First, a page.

The business shoe as embodied by Lobb has been about craftsmanship and luxury. Its leather is cut in large pieces; the less expensive method is to stitch together small ones. And Lobb’s blocked heel is also a seamless design.

While such details scarcely register with the untrained eye, to connoisseurs, they justify the Lobb price tag, which can run into five figures for shoes made with exotic skins. The company says that 190 manufacturing steps are required for each pair of shoes.

With her label, 1205, Ms. Gerbase made her name as the designer of a highly regarded niche collection of men’s and women’s wear.

She creates beautifully cut jackets and trousers in unusual fabrics that she personally develops with the textile mills that are her suppliers. Wearing a workman’s jumpsuit of her own design, Ms. Gerbase received a reporter this fall at the tucked-away gallery space in Paris that she reserves each fashion week to show her clothing to buyers.

Ms. Gerbase cited quality and understatement as “the things that attract me to John Lobb,” adding that “elegance can be translated in lots of different ways that aren’t necessarily a business shoe.”

As businesspeople are changing, so are their fashion preferences, shoes included. As with other parts of the wardrobe, the boundary between formal footwear and more casual styles is more porous than it once was.

“It’s definitely blurred,” said Luke Mountain, the buying manager for men’s formal wear, casual, denim and footwear at Selfridges department stores in the United Kingdom, which carry John Lobb. “There’s no more that ‘work shoe’ and ‘going out’ shoe.”

The most pronounced swing of the pendulum took place at Berluti, the former boutique shoemaker now owned by LVMH Moët Hennessy Louis Vuitton. In 2011, the company appointed an artistic director, Alessandro Sartori, who rolled out a fashion collection, opened stores worldwide and began to show his designs on the runway at Paris Fashion Week. There, every look was accessorized with a $1,580 sneaker called, significantly enough, Playtime.

Ms. Gerbase, who will continue to design the 1205 label, said she had no interest in creating a clothing collection for John Lobb — or in feeding the growing market for luxury sneakers.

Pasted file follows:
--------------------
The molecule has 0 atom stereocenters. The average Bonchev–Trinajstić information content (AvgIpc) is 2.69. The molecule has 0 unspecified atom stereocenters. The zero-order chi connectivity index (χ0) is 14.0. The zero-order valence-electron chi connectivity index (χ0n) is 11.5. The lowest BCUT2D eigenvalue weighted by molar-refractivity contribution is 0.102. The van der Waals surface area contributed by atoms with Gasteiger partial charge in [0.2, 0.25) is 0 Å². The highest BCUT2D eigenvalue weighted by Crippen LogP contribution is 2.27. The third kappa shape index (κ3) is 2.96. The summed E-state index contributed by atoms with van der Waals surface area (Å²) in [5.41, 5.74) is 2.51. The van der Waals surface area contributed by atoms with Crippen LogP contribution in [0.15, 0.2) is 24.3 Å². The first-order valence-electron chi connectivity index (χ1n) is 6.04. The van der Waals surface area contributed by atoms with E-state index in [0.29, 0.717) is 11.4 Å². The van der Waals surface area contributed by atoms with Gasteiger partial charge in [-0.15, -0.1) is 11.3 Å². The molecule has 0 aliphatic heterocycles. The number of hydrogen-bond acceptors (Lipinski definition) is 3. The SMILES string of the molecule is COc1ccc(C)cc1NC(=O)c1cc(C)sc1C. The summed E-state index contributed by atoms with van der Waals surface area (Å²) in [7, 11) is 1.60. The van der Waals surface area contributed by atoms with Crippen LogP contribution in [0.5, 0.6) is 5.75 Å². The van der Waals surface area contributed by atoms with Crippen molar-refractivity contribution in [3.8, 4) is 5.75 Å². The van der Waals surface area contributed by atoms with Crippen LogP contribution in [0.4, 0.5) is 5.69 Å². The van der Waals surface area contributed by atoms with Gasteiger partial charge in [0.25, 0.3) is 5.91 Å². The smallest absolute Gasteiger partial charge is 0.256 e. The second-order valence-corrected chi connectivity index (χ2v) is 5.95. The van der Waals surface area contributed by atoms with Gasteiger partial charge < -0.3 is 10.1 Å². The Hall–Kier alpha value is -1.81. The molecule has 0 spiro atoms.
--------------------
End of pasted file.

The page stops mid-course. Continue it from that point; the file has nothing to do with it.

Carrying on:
But she has been given the task of modernizing Lobb, implicitly to compete for the same customers who flock to Berluti. The two companies have stores some five blocks away from each other on Madison Avenue in New York.

Steven Taffel, an owner of Leffot, a shoe store in New York that specializes in established labels including John Lobb, has also noticed that rules for business footwear are not as rigid as before.

“It’s definitely loosened up,” he said. “Even companies that are old, like Edward Green, they’re coming out with new colors of leathers, new designs, new shapes, new lasts that are contemporary. The guys are responding to it.”

Ms. Gerbase is well suited to straddle the divide between fashion and traditional craftsmanship. She studied women’s wear at Central Saint Martins in London, known for minting many of fashion’s pathbreaking talents, including Alexander McQueen, John Galliano, Stella McCartney and Christopher Kane.

But, hungry for a more traditional grounding than Saint Martins provided, she found her way in 2005 to an apprenticeship at Hardy Amies, a tailor on Savile Row, London’s street of the bespoke, before going on to Kilgour, another Savile Row house. She left in 2010 to start her own collection.

Ms. Gerbase now shows her 1205 collections each February and September during London Fashion Week. Last month, she was nominated for a British Fashion Award for emerging women’s wear designer.

For John Lobb, she has chosen to look forward by looking back.

John Lobb, born in 1829, was a farmer’s son. He left his native Cornwall — on foot — for London, and eventually Australia, before wending his way back to Europe.

Mr. Lobb’s peripatetic career resonated with Ms. Gerbase, who was born in Brazil and lived in the United States and Switzerland before settling in London. She visited Cornwall and made part of Mr. Lobb’s walk to London, more than 200 miles northeast, to put herself, literally, in his shoes.

Her first Lobb collection, to be shown in January in London during men’s fashion week, was inspired by the sights and colors she saw along the way.

Details of the new collection are still closely guarded. But Ms. Gerbase said a number of casual shoes in the Lobb archive — a tennis shoe from the 1920s, a walking boot from the 1940s — informed her direction. She said the company had given her “complete freedom, which is pretty much unheard-of.”

Merchants predict that Ms. Gerbase’s changes will be more evolutionary than revolutionary.

“I don’t think they’re going to do anything to upset the apple cart,” said Mr. Taffel of Leffot in New York.

Ms. Gerbase, for her part, sees it all as part of the evolving 21st-century economy.

“Jobs are changing, the uniforms are changing as well,” she said. “Having modernity in a more formal shoe — I think that’s quite exciting.”

Renaud Paul-Dauphin, the chief executive of John Lobb

No comments: